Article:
“Chemo Kills As It Cures” – The Role of Cardio-Oncology
While shadowing at the hospital one Monday morning, I met Anna*. Anna was 17 years old. She loved swimming, cheerleading and horseback riding. Unfortunately, Anna had to put these activities on hold. She had osteosarcoma, and her health had recently taken a turn for the worse. To the surprise of her and her parents, Anna had developed heart disease. Her left ventricular ejection fraction (LVEF) had drastically decreased after starting chemotherapy. "Chemo kills as it cures," said her cardiologist. He then explained to her and her family that it was critical to temporarily cessate her chemotherapy and now put her on cardio-protective beta-blockers. This was terrifying news for Anna, who was already suffering from chemotherapy-induced nausea and vomiting. Yet, this news was simultaneously lifesaving. Her oncologist was already confident that she would survive cancer, so perhaps now she would also emerge free of cardiovascular disease. It was even more likely that Anna would return to her regular life as a high school student. Anna is one of many patients who have benefited from advances within cardio-oncology, a new frontier in medicine. The moment I met Anna, I saw firsthand how research could both prolong a patient’s longevity and improve their quality of life.
Often misperceived as heart cancer, cardio-oncology is instead the field that addresses the cardiotoxic effect of cancer therapies. It has been well-documented in the literature that cancer therapies such as chemotherapy, radiotherapy, tyrosine kinase inhibitors and immunotherapy can lead to heart disease in patients with cancer. Lifestyle risk factors such as smoking and diet may also contribute to this risk. A recent study found that for all sites in which cancer can occur, from the point of a cancer diagnosis into survivorship, patients with cancer are at an increased risk of death from cardiovascular disease as compared to the general population in the U.S.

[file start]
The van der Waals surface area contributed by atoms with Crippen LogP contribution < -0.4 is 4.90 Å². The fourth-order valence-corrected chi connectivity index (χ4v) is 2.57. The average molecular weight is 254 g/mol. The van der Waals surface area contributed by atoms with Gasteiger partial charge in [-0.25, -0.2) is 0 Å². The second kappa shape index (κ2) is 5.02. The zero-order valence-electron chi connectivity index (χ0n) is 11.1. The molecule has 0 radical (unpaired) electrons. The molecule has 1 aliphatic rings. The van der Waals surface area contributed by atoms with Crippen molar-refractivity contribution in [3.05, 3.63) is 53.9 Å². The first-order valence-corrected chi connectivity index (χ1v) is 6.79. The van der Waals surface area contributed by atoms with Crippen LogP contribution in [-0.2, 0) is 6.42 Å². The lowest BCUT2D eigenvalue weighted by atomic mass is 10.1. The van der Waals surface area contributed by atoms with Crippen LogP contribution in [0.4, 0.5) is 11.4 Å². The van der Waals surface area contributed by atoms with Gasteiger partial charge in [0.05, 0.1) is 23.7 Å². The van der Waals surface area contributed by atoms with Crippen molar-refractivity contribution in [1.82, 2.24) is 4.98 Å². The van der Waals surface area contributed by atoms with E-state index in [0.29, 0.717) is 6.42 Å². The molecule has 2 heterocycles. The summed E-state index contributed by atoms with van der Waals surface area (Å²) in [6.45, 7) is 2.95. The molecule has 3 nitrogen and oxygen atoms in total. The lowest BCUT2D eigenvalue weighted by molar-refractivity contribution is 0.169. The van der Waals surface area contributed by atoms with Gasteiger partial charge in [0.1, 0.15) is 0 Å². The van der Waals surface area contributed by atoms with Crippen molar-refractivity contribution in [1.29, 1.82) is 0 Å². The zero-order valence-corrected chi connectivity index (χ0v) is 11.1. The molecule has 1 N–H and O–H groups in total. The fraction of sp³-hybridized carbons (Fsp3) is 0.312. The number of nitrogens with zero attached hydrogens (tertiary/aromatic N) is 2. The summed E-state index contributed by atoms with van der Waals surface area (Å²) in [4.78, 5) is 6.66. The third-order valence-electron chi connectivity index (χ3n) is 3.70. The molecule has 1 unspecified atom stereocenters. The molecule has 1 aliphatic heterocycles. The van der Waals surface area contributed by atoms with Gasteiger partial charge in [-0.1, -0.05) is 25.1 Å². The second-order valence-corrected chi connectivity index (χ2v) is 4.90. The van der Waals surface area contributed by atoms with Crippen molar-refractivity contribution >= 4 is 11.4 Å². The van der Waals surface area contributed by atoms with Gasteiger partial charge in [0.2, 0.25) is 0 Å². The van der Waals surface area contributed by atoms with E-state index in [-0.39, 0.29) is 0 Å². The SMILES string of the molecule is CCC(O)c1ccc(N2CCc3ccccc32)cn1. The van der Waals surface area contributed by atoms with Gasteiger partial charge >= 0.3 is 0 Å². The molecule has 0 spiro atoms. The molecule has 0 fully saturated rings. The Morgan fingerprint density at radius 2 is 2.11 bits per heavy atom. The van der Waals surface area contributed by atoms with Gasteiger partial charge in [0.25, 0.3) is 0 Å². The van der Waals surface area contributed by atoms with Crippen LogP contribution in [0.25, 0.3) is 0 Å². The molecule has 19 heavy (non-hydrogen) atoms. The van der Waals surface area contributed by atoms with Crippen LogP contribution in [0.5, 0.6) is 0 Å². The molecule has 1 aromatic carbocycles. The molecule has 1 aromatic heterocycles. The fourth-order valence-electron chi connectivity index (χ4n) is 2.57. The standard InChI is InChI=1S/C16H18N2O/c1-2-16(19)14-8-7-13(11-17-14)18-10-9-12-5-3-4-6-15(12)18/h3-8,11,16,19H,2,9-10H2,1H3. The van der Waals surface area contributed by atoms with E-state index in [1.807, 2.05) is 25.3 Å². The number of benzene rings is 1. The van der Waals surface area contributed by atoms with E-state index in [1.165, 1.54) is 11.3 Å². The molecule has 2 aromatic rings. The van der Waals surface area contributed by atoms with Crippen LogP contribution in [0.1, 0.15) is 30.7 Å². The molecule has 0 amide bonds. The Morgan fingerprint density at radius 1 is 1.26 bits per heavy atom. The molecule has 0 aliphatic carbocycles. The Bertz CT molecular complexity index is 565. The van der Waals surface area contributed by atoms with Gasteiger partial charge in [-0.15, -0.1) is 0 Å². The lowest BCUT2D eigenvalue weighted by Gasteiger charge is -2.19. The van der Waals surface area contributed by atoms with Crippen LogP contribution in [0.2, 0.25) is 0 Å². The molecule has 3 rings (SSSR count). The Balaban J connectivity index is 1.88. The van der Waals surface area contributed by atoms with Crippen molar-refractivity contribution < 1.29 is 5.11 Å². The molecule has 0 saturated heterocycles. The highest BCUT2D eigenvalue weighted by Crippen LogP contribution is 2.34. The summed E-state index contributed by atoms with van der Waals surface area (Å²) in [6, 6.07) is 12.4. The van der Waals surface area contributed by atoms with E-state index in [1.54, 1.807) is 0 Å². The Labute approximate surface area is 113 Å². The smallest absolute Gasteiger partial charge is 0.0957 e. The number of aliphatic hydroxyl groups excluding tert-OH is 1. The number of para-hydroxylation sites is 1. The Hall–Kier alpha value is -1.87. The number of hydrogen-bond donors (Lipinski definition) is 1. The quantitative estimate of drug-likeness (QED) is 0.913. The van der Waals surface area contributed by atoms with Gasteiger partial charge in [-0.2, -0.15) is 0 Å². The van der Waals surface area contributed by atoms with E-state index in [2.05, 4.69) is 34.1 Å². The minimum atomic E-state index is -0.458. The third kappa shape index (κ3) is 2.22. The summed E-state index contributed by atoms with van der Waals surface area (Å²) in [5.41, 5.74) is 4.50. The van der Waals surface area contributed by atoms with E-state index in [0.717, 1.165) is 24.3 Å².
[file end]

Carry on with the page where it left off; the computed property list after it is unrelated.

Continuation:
My father’s death from cardiovascular disease gifted me a passion for heart disease prevention, as well as a firm commitment to using my education to address America’s increasing burden of chronic disease. Cardio-oncology was particularly intriguing to me, as it would provide me with a unique opportunity to delve into cancer and cardiovascular disease, two leading causes of morbidity and mortality. My pursuit of this field began as a graduate student in chronic disease epidemiology at Yale University. Here, my research mentor, a cardiologist, and I wrestled with the question of how to achieve the balance between curing cancer and protecting patients from heart disease. Together, we created a patient care algorithm that determined whether cancer treatment should be paused or continued based on a patient’s LVEF and cardiac condition.
Later that year, I was able to further explore my interest in cardio-oncology at MD Anderson Cancer Center as a National Cancer Institute R25 Fellow. I worked with two oncologists to calculate the rate of cardiotoxicity and cardiac monitoring in patients with breast cancer. One of the most important findings was that 53.8% of breast cancer patients had not received the recommended cardiac monitoring while undergoing cancer therapy. It is difficult to know whether this was due to a lack of awareness on the part of physicians, or instead, a conscious decision to focus on curing cancer and accept the risk of cardiovascular disease. Other factors such as cost and access to cardiac care may also be at play. Thus, an important function of our research was to advocate for comprehensive cardiovascular evaluation as a marker of quality cancer care.
While we are fortunate to live in a time when we can potentially cure cancer, it is concerning that we may be creating heart problems in a patient population that has already endured so much. Still, a more optimistic finding in our research was that the rate of cardiac monitoring has been increasing in recent years. Furthermore, over the past few years, cardio-oncology has been rapidly expanding and gaining widespread attention. For example, the Journal of the American College of Cardiology started a new journal dedicated to cardio-oncology and was involved in hosting the Global Cardio-Oncology Summit, which held its fifth conference to date. More recently, during the COVID-19 pandemic, the field has employed innovations such as telemedicine to ensure continuity of care. As the number of cancer survivors increases, I am eager for this specialty to evolve even further and for oncologists and cardiologists to continue to work together so that patients like Anna can live longer, healthier and more fulfilling lives.
*Name has been redacted.
I would like to thank my research mentors, Dr. Lauren Baldassarre and Dr. Jennifer Kwan at the Department of Cardiology at the Yale School of Medicine, as well as, Dr. Mariana Chavez MacGregor and Dr. Sharon Giordano from the Department of Breast Medical Oncology at MD Anderson Cancer Center.
This article was authored by Mariana L. Henry, MPH, medical student at the Geisel School of Medicine at Dartmouth in Hanover, NH. Twitter: @marianahenryL